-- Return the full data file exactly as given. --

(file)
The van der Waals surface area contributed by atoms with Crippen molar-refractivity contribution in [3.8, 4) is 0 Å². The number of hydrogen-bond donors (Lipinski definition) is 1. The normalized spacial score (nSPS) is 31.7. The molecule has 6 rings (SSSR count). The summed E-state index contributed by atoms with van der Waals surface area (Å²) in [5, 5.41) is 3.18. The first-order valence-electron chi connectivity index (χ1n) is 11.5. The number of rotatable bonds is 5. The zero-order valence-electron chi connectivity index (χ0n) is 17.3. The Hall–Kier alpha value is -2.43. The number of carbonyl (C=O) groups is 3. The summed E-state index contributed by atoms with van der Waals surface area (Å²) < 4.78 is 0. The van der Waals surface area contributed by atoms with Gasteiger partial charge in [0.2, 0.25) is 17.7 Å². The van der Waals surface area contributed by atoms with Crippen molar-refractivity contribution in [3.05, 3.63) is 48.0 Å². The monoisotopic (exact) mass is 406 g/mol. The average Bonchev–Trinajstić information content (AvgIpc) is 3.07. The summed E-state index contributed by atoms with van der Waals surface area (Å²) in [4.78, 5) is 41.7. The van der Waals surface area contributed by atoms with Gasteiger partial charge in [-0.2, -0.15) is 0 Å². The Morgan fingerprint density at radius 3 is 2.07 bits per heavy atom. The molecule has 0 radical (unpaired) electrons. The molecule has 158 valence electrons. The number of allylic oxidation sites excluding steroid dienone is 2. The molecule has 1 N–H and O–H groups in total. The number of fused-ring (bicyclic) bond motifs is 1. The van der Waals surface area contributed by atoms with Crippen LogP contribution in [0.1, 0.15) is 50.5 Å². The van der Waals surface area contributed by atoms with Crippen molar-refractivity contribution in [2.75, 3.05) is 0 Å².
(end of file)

The van der Waals surface area contributed by atoms with Crippen molar-refractivity contribution in [3.8, 4) is 0 Å². The number of hydrogen-bond donors (Lipinski definition) is 1. The normalized spacial score (nSPS) is 31.7. The molecule has 6 rings (SSSR count). The summed E-state index contributed by atoms with van der Waals surface area (Å²) in [5, 5.41) is 3.18. The first-order valence-electron chi connectivity index (χ1n) is 11.5. The number of rotatable bonds is 5. The zero-order valence-electron chi connectivity index (χ0n) is 17.3. The Hall–Kier alpha value is -2.43. The number of carbonyl (C=O) groups is 3. The summed E-state index contributed by atoms with van der Waals surface area (Å²) < 4.78 is 0. The van der Waals surface area contributed by atoms with Gasteiger partial charge in [0.2, 0.25) is 17.7 Å². The van der Waals surface area contributed by atoms with Crippen molar-refractivity contribution in [3.05, 3.63) is 48.0 Å². The monoisotopic (exact) mass is 406 g/mol. The average Bonchev–Trinajstić information content (AvgIpc) is 3.07. The summed E-state index contributed by atoms with van der Waals surface area (Å²) in [4.78, 5) is 41.7. The van der Waals surface area contributed by atoms with Gasteiger partial charge in [-0.2, -0.15) is 0 Å². The Morgan fingerprint density at radius 3 is 2.07 bits per heavy atom. The molecule has 0 radical (unpaired) electrons. The molecule has 158 valence electrons. The number of allylic oxidation sites excluding steroid dienone is 2. The molecule has 1 N–H and O–H groups in total. The number of fused-ring (bicyclic) bond motifs is 1. The van der Waals surface area contributed by atoms with Crippen LogP contribution in [0.1, 0.15) is 50.5 Å². The van der Waals surface area contributed by atoms with Crippen molar-refractivity contribution in [2.75, 3.05) is 0 Å².